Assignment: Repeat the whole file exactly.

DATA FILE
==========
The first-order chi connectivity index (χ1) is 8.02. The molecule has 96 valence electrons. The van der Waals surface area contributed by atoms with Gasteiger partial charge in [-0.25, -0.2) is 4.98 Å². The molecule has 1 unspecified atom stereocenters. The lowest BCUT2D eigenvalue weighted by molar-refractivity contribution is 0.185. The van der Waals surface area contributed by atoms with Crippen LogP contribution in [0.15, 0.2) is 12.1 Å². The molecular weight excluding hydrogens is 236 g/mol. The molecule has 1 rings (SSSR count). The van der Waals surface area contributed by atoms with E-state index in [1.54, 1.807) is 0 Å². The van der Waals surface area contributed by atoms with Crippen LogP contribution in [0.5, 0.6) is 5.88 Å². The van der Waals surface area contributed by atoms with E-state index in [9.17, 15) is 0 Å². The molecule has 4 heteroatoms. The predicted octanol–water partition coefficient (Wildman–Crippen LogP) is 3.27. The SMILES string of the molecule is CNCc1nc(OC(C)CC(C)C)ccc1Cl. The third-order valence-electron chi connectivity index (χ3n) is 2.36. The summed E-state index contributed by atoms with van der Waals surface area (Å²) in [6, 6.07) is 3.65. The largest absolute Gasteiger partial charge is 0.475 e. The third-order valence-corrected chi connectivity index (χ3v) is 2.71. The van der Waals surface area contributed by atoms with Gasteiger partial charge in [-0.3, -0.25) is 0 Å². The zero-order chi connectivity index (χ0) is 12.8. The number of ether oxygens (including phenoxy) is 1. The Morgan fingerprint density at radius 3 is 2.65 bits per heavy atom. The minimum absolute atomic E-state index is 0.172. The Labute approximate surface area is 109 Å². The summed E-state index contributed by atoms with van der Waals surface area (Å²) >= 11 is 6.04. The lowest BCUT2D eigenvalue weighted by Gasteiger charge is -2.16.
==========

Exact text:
The first-order chi connectivity index (χ1) is 8.02. The molecule has 96 valence electrons. The van der Waals surface area contributed by atoms with Gasteiger partial charge in [-0.25, -0.2) is 4.98 Å². The molecule has 1 unspecified atom stereocenters. The lowest BCUT2D eigenvalue weighted by molar-refractivity contribution is 0.185. The van der Waals surface area contributed by atoms with Crippen LogP contribution in [0.15, 0.2) is 12.1 Å². The molecular weight excluding hydrogens is 236 g/mol. The molecule has 1 rings (SSSR count). The van der Waals surface area contributed by atoms with E-state index in [1.54, 1.807) is 0 Å². The van der Waals surface area contributed by atoms with Crippen LogP contribution in [0.5, 0.6) is 5.88 Å². The van der Waals surface area contributed by atoms with E-state index in [9.17, 15) is 0 Å². The molecule has 4 heteroatoms. The predicted octanol–water partition coefficient (Wildman–Crippen LogP) is 3.27. The SMILES string of the molecule is CNCc1nc(OC(C)CC(C)C)ccc1Cl. The third-order valence-electron chi connectivity index (χ3n) is 2.36. The summed E-state index contributed by atoms with van der Waals surface area (Å²) in [6, 6.07) is 3.65. The largest absolute Gasteiger partial charge is 0.475 e. The third-order valence-corrected chi connectivity index (χ3v) is 2.71. The van der Waals surface area contributed by atoms with Gasteiger partial charge in [-0.3, -0.25) is 0 Å². The zero-order chi connectivity index (χ0) is 12.8. The number of ether oxygens (including phenoxy) is 1. The Morgan fingerprint density at radius 3 is 2.65 bits per heavy atom. The minimum absolute atomic E-state index is 0.172. The Labute approximate surface area is 109 Å². The summed E-state index contributed by atoms with van der Waals surface area (Å²) >= 11 is 6.04. The lowest BCUT2D eigenvalue weighted by Gasteiger charge is -2.16.